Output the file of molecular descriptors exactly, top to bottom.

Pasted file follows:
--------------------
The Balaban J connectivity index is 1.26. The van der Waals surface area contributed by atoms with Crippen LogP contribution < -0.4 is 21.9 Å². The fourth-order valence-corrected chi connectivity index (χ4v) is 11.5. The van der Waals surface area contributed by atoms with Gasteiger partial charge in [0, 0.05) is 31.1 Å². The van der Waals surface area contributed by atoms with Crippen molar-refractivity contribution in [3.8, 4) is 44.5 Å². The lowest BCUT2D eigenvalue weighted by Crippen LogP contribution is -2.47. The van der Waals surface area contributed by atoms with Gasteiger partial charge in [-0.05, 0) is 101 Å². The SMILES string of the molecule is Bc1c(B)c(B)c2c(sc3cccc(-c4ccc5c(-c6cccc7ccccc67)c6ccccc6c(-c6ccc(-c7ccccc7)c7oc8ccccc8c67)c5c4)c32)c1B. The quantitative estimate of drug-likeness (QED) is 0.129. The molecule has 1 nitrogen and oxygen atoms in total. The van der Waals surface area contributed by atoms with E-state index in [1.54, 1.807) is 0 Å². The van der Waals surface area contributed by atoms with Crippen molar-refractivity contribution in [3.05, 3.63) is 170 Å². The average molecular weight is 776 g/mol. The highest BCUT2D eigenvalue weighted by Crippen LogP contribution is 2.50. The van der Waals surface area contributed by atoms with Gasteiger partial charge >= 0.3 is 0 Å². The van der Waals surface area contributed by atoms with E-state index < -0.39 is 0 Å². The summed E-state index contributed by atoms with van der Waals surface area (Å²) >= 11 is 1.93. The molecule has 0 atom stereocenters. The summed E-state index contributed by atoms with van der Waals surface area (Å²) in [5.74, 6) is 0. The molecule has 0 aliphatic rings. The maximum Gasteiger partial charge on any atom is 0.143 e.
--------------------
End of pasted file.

The Balaban J connectivity index is 1.26. The van der Waals surface area contributed by atoms with Crippen LogP contribution < -0.4 is 21.9 Å². The fourth-order valence-corrected chi connectivity index (χ4v) is 11.5. The van der Waals surface area contributed by atoms with Gasteiger partial charge in [0, 0.05) is 31.1 Å². The van der Waals surface area contributed by atoms with Crippen molar-refractivity contribution in [3.8, 4) is 44.5 Å². The lowest BCUT2D eigenvalue weighted by Crippen LogP contribution is -2.47. The van der Waals surface area contributed by atoms with Gasteiger partial charge in [-0.05, 0) is 101 Å². The SMILES string of the molecule is Bc1c(B)c(B)c2c(sc3cccc(-c4ccc5c(-c6cccc7ccccc67)c6ccccc6c(-c6ccc(-c7ccccc7)c7oc8ccccc8c67)c5c4)c32)c1B. The quantitative estimate of drug-likeness (QED) is 0.129. The molecule has 1 nitrogen and oxygen atoms in total. The van der Waals surface area contributed by atoms with E-state index in [1.54, 1.807) is 0 Å². The van der Waals surface area contributed by atoms with Crippen molar-refractivity contribution in [3.05, 3.63) is 170 Å². The average molecular weight is 776 g/mol. The highest BCUT2D eigenvalue weighted by Crippen LogP contribution is 2.50. The van der Waals surface area contributed by atoms with Gasteiger partial charge >= 0.3 is 0 Å². The van der Waals surface area contributed by atoms with E-state index < -0.39 is 0 Å². The summed E-state index contributed by atoms with van der Waals surface area (Å²) >= 11 is 1.93. The molecule has 0 atom stereocenters. The summed E-state index contributed by atoms with van der Waals surface area (Å²) in [5.74, 6) is 0. The molecule has 0 aliphatic rings. The maximum Gasteiger partial charge on any atom is 0.143 e.